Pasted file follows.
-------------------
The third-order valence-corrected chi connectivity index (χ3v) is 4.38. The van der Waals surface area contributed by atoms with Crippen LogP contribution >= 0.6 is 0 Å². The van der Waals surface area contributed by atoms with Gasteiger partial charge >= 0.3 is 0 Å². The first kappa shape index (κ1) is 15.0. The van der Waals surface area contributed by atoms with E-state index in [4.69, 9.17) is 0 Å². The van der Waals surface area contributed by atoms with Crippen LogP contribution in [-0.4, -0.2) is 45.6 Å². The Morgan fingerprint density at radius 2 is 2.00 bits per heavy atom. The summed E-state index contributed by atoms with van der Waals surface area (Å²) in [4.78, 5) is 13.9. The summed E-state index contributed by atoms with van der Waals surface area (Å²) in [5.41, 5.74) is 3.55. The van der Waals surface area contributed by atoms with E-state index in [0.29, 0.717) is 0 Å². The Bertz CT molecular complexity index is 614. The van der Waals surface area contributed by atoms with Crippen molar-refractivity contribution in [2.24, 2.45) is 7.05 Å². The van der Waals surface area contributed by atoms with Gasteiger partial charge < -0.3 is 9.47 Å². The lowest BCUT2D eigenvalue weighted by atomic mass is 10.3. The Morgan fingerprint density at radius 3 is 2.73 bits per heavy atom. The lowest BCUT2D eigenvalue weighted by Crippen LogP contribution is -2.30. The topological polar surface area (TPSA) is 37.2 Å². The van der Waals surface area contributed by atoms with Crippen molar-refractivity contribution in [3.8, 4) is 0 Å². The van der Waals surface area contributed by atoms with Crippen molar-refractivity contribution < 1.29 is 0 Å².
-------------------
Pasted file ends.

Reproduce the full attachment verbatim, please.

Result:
The third-order valence-corrected chi connectivity index (χ3v) is 4.38. The van der Waals surface area contributed by atoms with Crippen LogP contribution >= 0.6 is 0 Å². The van der Waals surface area contributed by atoms with Gasteiger partial charge >= 0.3 is 0 Å². The first kappa shape index (κ1) is 15.0. The van der Waals surface area contributed by atoms with E-state index in [4.69, 9.17) is 0 Å². The van der Waals surface area contributed by atoms with Crippen LogP contribution in [-0.4, -0.2) is 45.6 Å². The Morgan fingerprint density at radius 2 is 2.00 bits per heavy atom. The summed E-state index contributed by atoms with van der Waals surface area (Å²) in [4.78, 5) is 13.9. The summed E-state index contributed by atoms with van der Waals surface area (Å²) in [5.41, 5.74) is 3.55. The van der Waals surface area contributed by atoms with E-state index in [0.29, 0.717) is 0 Å². The Bertz CT molecular complexity index is 614. The van der Waals surface area contributed by atoms with Crippen molar-refractivity contribution in [2.24, 2.45) is 7.05 Å². The van der Waals surface area contributed by atoms with Gasteiger partial charge < -0.3 is 9.47 Å². The lowest BCUT2D eigenvalue weighted by atomic mass is 10.3. The Morgan fingerprint density at radius 3 is 2.73 bits per heavy atom. The lowest BCUT2D eigenvalue weighted by Crippen LogP contribution is -2.30. The topological polar surface area (TPSA) is 37.2 Å². The van der Waals surface area contributed by atoms with Crippen molar-refractivity contribution in [3.8, 4) is 0 Å². The van der Waals surface area contributed by atoms with Crippen molar-refractivity contribution < 1.29 is 0 Å².